The incidence of cerebral venous thrombosis (CVT) is difficult to determine, but generally, it is believed to be an uncommon cause of stroke, with the reported ratio of venous to arterial strokes being 1:62.5. In 1973, Towbin reported CVT in 9% of 182 autopsies,[6] while in 1995, Daif reported a frequency in Saudi Arabia of 7 cases per 100,000 hospital patients.[7]

However, with the advent of newer imaging techniques, the reported incidence of CVT is likely to increase as less severe cases are found.

Sex- and age-related demographics

CVT is believed to be more common in women than in men. In a series of 110 cases, Ameri and Bousser found a female-to-male ratio of 1.29:1.[8]

In 1992, Ameri and Bousser reported a uniform age distribution in men with CVT, while 61% of women with CVT were aged 20-35 years.[8] This difference may be related to pregnancy or the use of oral contraceptives.[9]

Prognosis

Smith demonstrated the efficacy of anticoagulant and thrombolytic therapy in patients with cerebral venous thrombosis (CVT). In his study, he compared outcomes of patients who were treated with heparin and local infusion of urokinase (12 patients) with those of patients who received no treatment (21 patients).[10] The results appear in the Table, below.

Table. Patients With Cerebral Venous Thrombosis Treated With Heparin and Local Infusion of Urokinase vs Nontreated Group (Open Table in a new window)

 

Treated Group, % (n = 12)

Nontreated Group, % (n = 21)

Full recovery

62.5

29

Mild disability

12.5

13

Severe disability

12.5

9.6

Fatal outcome

12.5

48

Morbidity and mortality

Herniation attributable to unilateral mass effect is the major cause of death in CVT. In CVT patients with large parenchymal lesions causing herniation, decompressive surgery has been lifesaving and often results in good functional outcome, even in patients with severe clinical conditions.[11]

Mortality in untreated cases of venous thrombosis has been reported to range from 13.8-48%; this high mortality rate may be a reflection of clinical severity at entrance into the study. Between 25% and 30% of patients have full recovery.

In a Portuguese study that prospectively analyzed 91 patients with CVT over a mean 1-year follow-up interval, the majority of patients experienced complete recovery.[12] Of the patients analyzed, 7% died in the acute phase, 1% died during the one year follow-up, 82% recovered completely, and 1% were dependent; 59% developed thrombotic events during the follow-up, 10% had seizures, 11% complained of severe headaches, and 1 patient experienced severe visual loss.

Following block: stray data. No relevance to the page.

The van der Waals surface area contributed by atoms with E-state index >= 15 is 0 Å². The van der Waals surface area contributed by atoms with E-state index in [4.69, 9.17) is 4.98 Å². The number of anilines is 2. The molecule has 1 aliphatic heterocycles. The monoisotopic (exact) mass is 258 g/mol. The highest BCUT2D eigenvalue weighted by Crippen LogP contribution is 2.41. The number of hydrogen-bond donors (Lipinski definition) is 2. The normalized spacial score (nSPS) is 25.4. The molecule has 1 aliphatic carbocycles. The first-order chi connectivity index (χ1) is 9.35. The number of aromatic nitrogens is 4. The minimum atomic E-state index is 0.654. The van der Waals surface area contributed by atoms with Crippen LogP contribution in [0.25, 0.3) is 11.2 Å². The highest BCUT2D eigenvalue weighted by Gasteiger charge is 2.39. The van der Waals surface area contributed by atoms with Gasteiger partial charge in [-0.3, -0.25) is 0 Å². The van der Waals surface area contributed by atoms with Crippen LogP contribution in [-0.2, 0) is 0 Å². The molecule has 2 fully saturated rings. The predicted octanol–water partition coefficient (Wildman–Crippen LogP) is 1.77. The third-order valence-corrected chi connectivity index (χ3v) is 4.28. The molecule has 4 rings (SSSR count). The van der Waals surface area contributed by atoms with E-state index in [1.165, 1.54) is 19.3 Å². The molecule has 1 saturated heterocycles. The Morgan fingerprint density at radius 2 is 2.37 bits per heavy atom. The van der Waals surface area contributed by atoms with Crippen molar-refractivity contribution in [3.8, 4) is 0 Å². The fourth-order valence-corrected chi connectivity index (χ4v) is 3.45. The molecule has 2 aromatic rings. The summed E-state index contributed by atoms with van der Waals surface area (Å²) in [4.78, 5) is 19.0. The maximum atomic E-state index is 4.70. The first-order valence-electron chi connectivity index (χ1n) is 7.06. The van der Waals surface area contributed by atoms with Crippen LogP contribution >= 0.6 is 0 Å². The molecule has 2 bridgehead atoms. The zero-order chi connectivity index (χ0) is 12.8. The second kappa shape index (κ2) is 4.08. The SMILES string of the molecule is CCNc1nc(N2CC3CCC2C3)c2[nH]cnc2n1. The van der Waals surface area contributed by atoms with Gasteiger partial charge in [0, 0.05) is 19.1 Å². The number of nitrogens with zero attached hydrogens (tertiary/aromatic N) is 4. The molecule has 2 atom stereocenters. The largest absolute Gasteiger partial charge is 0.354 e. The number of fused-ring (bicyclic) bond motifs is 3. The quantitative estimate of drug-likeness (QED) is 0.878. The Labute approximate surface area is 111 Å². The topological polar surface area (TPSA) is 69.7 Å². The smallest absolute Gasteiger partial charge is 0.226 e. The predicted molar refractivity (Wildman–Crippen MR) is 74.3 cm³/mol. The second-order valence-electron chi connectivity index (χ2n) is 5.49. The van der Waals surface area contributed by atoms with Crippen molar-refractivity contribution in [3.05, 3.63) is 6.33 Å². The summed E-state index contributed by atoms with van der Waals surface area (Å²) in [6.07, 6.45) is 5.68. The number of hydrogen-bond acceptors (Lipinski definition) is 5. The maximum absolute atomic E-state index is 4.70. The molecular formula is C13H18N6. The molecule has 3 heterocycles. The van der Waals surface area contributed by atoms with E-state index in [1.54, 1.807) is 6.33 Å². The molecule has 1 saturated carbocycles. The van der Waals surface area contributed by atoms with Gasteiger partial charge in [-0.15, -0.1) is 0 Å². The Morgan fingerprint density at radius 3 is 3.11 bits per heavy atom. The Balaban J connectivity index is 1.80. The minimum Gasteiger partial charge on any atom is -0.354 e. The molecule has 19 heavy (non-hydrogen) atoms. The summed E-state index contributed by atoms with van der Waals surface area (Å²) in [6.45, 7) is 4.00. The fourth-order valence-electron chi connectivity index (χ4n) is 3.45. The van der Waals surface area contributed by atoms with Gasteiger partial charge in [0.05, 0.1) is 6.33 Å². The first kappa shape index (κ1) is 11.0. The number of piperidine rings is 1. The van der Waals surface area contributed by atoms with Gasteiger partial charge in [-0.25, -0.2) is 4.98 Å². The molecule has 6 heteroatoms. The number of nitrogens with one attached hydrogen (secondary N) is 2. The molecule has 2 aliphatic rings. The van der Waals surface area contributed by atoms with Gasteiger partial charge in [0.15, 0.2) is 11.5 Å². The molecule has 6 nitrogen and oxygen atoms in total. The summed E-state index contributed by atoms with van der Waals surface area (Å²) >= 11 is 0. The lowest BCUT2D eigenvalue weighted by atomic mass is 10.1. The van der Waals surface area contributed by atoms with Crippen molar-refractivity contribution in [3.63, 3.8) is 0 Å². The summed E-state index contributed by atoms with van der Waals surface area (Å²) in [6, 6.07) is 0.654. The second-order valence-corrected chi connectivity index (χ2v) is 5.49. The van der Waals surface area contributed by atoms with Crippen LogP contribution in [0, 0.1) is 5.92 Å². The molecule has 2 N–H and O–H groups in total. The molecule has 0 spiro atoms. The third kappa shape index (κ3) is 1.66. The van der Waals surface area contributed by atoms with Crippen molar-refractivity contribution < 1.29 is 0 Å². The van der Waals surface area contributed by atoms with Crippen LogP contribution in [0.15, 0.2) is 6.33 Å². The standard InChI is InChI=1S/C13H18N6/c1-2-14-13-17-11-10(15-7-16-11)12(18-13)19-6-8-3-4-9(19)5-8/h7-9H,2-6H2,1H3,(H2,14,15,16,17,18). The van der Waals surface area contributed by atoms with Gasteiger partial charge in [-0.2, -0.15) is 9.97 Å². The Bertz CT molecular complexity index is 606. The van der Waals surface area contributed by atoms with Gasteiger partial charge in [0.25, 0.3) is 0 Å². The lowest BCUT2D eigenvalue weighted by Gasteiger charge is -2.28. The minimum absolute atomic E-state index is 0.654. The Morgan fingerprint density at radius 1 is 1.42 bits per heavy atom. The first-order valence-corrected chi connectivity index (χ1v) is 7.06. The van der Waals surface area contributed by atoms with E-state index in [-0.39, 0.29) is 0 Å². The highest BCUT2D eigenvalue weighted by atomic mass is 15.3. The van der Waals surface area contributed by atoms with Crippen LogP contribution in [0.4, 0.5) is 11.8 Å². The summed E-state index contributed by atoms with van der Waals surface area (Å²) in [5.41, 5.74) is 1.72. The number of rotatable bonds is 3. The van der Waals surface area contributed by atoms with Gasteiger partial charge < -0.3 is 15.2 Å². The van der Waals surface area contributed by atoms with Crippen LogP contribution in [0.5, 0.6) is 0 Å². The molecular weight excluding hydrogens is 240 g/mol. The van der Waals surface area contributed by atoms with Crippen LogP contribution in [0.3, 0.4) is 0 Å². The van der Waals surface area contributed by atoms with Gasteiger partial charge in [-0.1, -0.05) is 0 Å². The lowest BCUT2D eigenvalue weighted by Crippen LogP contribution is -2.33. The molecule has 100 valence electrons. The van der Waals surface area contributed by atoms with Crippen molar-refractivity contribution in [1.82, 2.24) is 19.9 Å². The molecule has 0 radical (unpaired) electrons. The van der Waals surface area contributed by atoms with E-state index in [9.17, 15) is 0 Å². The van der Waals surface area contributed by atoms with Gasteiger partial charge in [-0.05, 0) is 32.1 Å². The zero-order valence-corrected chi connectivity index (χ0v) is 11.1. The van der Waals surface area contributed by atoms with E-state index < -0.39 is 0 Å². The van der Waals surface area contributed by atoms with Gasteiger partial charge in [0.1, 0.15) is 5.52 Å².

In 2003, Buccino et al found a good overall outcome in their reinvestigation of a series of 34 patients with confirmed CVT.[13] However, 10 patients (30%) had episodic headaches, 3 patients (8.8%) had seizures, 4 patients (11.7%) had pyramidal signs, and 2 (5.9%) had visual deficits. Mild nonfluent aphasia was seen in 3 patients. Working memory deficit and depression of mood were seen in 6 patients (17.6%).

 

Presentation

History

Patients with cerebral venous thrombosis (CVT) may present with headache.[14] Although thunderclap headache usually indicates subarachnoid hemorrhage (SAH), it may also be seen in sinus thrombosis.

SAH has been described as the presenting event with CVT. CVT should be considered in the workup of SAH, especially when the basilar cisterns are not involved.[15]

Patients with lateral sinus thrombosis may present with a pseudotumor cerebri–like syndrome. Using a technique called auto-triggered elliptic-centric-ordered 3-dimensional gadolinium-enhanced magnetic resonance venography (MRV), Farb et al found that 27 of 29 patients with idiopathic intracranial hypertension had bilateral sinovenous stenosis; this was seen in only 4 of 59 control subjects.[16]

Nausea and vomiting may also be associated with CVT. In some cases, seizures, which can be recurrent, occur. Some patients may experience a decreased level of consciousness that progresses to coma.

Focal neurologic deficit may develop, depending on the area involved. Hemiparesis may occur, and in some cases of sagittal sinus thrombosis, weakness may develop in the lower extremity. This also may occur as bilateral lower extremity involvement. Aphasia, ataxia, dizziness, chorea, and hemianopia all have been described.